"A bicycle race," he had often said, "does not begin as such. It never ends. All it does is this: it continues and, as it does, sometimes along the way it changes form."
And so he was not in the least surprised when a horde of Vikings in dragon-headed ships and horned helmets descended upon the beach and began to fight in a confused battle that involved other Vikings and Irishmen on both sides of the contest. It was 1014, and this was the Good Friday Disagreement.
"Sure isn't that always the way of it in these parts," he thought. "West Brits and the wealthy fighting on the side of the foreigner, upholding the invaders' cause, shower of bloody traitors that they are!"
Along the beach Joe saw the guard around King Brian dwindling as warriors ran off in pursuit of defeated enemies. Looking more closely he noticed the long cadaverous figure of the sneakedy Branchman known as Pah Wah circling the King's position.
Pah Wah was disguised as one of the Viking leaders, the sorcerer Brodir from the Isle of Man.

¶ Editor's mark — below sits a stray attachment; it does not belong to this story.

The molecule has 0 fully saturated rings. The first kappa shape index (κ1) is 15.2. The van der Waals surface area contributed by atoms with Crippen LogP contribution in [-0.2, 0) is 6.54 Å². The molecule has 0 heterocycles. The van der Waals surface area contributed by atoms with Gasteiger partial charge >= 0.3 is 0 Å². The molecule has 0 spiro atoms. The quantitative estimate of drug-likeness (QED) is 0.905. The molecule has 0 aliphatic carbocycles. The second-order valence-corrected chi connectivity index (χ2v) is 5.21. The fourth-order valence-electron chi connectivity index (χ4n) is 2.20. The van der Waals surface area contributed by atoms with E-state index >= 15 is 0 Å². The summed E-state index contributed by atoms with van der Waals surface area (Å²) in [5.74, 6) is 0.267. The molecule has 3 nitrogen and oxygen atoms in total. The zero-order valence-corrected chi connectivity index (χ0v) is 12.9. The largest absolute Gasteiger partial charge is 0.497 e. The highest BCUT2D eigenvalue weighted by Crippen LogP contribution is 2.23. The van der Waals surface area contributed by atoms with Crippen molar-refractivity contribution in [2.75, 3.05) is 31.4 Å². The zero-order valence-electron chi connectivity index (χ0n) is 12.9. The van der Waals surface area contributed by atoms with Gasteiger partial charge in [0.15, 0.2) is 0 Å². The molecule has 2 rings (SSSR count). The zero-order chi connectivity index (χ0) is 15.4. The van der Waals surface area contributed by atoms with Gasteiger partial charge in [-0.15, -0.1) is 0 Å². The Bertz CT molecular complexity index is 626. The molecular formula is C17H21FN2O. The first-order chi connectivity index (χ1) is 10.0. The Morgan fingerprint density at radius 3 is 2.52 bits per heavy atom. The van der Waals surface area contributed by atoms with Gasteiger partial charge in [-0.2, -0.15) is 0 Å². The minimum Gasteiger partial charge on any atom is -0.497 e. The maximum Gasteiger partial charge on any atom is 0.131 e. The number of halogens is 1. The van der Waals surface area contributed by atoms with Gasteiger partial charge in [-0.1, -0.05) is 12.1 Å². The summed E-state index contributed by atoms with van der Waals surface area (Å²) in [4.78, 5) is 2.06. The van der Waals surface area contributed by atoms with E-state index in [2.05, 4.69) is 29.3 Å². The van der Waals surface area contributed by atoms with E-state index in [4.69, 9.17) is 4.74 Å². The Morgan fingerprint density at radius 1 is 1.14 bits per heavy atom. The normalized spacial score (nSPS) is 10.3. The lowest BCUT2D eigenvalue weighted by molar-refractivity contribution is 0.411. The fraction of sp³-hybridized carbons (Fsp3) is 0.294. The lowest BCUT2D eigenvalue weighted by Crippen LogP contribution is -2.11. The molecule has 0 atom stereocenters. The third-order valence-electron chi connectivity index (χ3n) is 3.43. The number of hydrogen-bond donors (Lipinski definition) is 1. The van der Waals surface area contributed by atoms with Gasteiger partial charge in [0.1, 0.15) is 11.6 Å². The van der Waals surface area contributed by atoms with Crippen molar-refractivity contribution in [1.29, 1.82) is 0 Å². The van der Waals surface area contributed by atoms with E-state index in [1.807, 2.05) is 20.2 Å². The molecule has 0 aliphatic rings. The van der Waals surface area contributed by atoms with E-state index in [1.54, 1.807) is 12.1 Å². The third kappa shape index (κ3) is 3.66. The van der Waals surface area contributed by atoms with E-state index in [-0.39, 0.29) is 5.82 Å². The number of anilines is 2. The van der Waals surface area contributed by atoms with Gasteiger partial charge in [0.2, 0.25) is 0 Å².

"Jaysus!" Joe realised, "Pah Wah's lookin' to do for King Brian what de Valera and his mates did to Charlie Kerins."
As a life-long Republican Socialist Joe normally didn't have much time for monarchy. But any man wielding steel on behalf of Ireland was a comrade of his. Crying, "Heroes, form the shield wall!" he threw himself into the fray.
Too late! Before Joe could reach him Pah Wah had stabbed King Brian in the back. With a howl of fury Joe clocked the treacherous Branchman with an uppercut that clove his jaw in two.
Determined upon vengeance he dragged Pah Wah to a nearby copse where he slit open the wretched traitor's belly, pulled out his intestines from the wound and wrapped them round and round the trunk of an oak tree. Exulting in the Branchman's dying screams he turned, dripping blood, and